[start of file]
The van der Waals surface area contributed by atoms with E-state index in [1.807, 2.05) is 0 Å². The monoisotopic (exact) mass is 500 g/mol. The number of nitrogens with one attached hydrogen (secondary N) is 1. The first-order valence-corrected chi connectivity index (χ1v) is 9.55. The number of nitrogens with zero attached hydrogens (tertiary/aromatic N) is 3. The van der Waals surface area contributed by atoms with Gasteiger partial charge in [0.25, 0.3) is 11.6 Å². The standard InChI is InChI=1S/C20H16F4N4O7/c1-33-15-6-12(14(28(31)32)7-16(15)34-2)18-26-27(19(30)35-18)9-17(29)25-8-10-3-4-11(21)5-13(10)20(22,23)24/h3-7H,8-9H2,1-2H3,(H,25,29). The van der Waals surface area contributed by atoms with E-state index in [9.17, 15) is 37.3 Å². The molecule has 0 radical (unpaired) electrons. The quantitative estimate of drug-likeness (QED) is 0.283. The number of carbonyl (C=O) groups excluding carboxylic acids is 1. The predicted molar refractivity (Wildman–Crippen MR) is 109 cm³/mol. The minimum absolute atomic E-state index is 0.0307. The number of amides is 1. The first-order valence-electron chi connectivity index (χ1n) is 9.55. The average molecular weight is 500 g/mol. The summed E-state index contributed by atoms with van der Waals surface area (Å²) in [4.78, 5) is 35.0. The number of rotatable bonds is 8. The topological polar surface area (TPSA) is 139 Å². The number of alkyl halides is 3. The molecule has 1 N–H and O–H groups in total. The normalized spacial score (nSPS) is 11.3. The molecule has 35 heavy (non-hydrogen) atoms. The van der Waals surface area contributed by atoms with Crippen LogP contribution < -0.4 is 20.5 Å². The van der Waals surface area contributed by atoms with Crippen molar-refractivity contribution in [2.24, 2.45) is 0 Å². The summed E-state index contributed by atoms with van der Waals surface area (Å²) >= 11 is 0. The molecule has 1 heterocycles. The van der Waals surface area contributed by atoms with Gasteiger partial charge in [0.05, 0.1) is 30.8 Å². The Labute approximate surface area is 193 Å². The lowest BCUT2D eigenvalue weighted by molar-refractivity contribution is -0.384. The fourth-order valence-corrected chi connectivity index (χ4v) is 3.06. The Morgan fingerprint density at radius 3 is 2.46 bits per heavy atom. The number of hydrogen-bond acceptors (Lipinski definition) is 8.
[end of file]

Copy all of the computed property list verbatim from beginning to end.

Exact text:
The van der Waals surface area contributed by atoms with E-state index in [1.807, 2.05) is 0 Å². The monoisotopic (exact) mass is 500 g/mol. The number of nitrogens with one attached hydrogen (secondary N) is 1. The first-order valence-corrected chi connectivity index (χ1v) is 9.55. The number of nitrogens with zero attached hydrogens (tertiary/aromatic N) is 3. The van der Waals surface area contributed by atoms with Gasteiger partial charge in [0.25, 0.3) is 11.6 Å². The standard InChI is InChI=1S/C20H16F4N4O7/c1-33-15-6-12(14(28(31)32)7-16(15)34-2)18-26-27(19(30)35-18)9-17(29)25-8-10-3-4-11(21)5-13(10)20(22,23)24/h3-7H,8-9H2,1-2H3,(H,25,29). The van der Waals surface area contributed by atoms with E-state index in [9.17, 15) is 37.3 Å². The molecule has 0 radical (unpaired) electrons. The quantitative estimate of drug-likeness (QED) is 0.283. The number of carbonyl (C=O) groups excluding carboxylic acids is 1. The predicted molar refractivity (Wildman–Crippen MR) is 109 cm³/mol. The minimum absolute atomic E-state index is 0.0307. The number of amides is 1. The first-order valence-electron chi connectivity index (χ1n) is 9.55. The average molecular weight is 500 g/mol. The summed E-state index contributed by atoms with van der Waals surface area (Å²) in [4.78, 5) is 35.0. The number of rotatable bonds is 8. The topological polar surface area (TPSA) is 139 Å². The number of alkyl halides is 3. The molecule has 1 N–H and O–H groups in total. The normalized spacial score (nSPS) is 11.3. The molecule has 35 heavy (non-hydrogen) atoms. The van der Waals surface area contributed by atoms with Crippen LogP contribution < -0.4 is 20.5 Å². The van der Waals surface area contributed by atoms with Crippen molar-refractivity contribution in [2.24, 2.45) is 0 Å². The summed E-state index contributed by atoms with van der Waals surface area (Å²) >= 11 is 0. The molecule has 1 heterocycles. The van der Waals surface area contributed by atoms with Gasteiger partial charge in [0.05, 0.1) is 30.8 Å². The Labute approximate surface area is 193 Å². The lowest BCUT2D eigenvalue weighted by molar-refractivity contribution is -0.384. The fourth-order valence-corrected chi connectivity index (χ4v) is 3.06. The Morgan fingerprint density at radius 3 is 2.46 bits per heavy atom. The number of hydrogen-bond acceptors (Lipinski definition) is 8.